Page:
By NBF News
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STAKEHOLDERS in the Nigerian health sector have bemoaned lack of progress in the sector, 51 years after independence.

To the President, Paediatric Association of Nigeria (PAN), Dr. Dorothy Esangbedo, the health indices such as child mortality rate, maternal mortality ratio, and life expectancy in the past 51 years have not improved significantly, a reflection of the weak health service system of the country.

Esangbedo said the yearly national health budget has never met the demand for the scale-up of healthcare services and government's policies on the environment have not provided the needed incentives for the scale-up of private sector participation in health service delivery.

Noting that there has been a proliferation of government institutions for the training of different cadres of healthcare professionals in the past 51 years, she lamented that a significant number of them have migrated to other parts of the world in search of better conditions of service.

She also highlighted the gross mal-distribution of healthcare professionals in the country, resulting in scarcity of skilled professionals in the rural communities where there is greater need. This situation, she said, calls for incentives to encourage voluntary drift of skilled professionals to the rural areas.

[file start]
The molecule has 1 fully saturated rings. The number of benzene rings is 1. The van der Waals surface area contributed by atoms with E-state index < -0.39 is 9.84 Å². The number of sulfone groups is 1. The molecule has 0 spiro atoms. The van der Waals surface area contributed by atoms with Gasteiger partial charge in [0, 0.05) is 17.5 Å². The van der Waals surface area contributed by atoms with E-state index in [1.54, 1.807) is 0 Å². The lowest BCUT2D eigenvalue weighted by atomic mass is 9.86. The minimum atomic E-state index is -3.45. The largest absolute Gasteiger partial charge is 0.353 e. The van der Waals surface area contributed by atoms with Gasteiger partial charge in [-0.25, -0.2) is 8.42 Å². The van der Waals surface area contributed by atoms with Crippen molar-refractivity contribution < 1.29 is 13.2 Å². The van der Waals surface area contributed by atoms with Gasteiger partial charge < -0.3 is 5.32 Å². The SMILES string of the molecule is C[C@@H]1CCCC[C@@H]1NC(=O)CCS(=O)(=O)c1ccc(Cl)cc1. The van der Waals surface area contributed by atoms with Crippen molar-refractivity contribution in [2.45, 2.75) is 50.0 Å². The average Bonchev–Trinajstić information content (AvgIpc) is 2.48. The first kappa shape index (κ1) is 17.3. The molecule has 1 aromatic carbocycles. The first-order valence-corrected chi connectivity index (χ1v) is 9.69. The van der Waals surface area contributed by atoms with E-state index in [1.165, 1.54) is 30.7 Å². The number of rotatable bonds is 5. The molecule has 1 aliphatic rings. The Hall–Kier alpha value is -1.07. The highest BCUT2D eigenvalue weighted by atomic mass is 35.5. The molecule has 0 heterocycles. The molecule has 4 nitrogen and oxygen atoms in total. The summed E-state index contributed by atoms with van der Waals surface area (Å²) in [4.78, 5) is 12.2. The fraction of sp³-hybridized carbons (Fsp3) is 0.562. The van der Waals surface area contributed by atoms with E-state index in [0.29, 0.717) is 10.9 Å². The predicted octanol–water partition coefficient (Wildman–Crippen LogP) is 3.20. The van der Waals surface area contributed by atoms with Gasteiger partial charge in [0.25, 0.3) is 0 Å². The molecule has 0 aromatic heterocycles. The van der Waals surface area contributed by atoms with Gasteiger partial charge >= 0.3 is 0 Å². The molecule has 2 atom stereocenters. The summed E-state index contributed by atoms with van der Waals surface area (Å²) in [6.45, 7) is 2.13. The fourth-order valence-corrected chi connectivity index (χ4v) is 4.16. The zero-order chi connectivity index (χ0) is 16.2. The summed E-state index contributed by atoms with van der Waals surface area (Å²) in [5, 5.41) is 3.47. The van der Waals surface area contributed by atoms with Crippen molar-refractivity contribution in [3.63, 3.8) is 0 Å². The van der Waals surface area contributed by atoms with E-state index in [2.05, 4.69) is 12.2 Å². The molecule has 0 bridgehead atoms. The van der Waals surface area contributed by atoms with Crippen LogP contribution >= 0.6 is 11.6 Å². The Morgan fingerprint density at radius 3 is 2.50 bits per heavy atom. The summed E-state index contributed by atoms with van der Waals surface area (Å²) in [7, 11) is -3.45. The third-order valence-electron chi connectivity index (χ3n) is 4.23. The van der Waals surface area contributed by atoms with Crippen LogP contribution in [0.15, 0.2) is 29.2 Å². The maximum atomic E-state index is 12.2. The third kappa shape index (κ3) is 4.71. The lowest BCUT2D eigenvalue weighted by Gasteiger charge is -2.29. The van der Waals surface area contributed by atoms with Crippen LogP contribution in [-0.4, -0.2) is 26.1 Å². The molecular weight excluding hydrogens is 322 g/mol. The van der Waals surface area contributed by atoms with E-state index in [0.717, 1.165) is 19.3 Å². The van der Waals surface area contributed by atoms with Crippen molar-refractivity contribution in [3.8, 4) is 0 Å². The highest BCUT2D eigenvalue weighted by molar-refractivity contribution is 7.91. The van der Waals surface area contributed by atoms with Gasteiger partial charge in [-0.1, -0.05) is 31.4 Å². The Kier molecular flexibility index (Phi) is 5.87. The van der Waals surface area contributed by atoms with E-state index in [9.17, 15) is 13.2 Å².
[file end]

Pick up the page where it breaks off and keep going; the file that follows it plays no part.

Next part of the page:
Esangbedo however said the establishment of the National Primary Health Care Development Agency (NPHCDA) has created an improved opportunity for equitable healthcare services for the ordinary Nigerian.

Former Chairman of the Lagos State chapter of the Nigeria Medical Association (NMA), Dr. Adedamola Dada, told The Guardian that Nigeria has not done well because countries which at one time were at the same level with the country have made tremendous improvement in their health system.

Dada explained: 'In 1960, the University College Hospital (UCH), Ibadan, was ranked among the top five hospitals in the Commonwealth. Today, no hospital in Nigeria has any ranking.'

However, on his part, a consultant obstetrician, gynaecologist and Medical Director of Optimal Specialist Hospital, Surulere, Lagos, Dr. Ugochukwu Chukwunenye, said: 'Well, I think we have made tremendous progress from independence till now.

If we look at it in various critical areas, we will see that we have made some progress. If we look at it in terms of training institutions for health, that is, manpower, the number and the depth of these institutions have increased over this time period.

'If we look at service-providing health institutions, again the number and the depth, even the spread,  has increased. If you look at it in terms of total number of trained personnel in each area, again there have been tremendous increase in this past 51 years and it keeps on increasing.'

Author of this article: By Chukwuma Muanya
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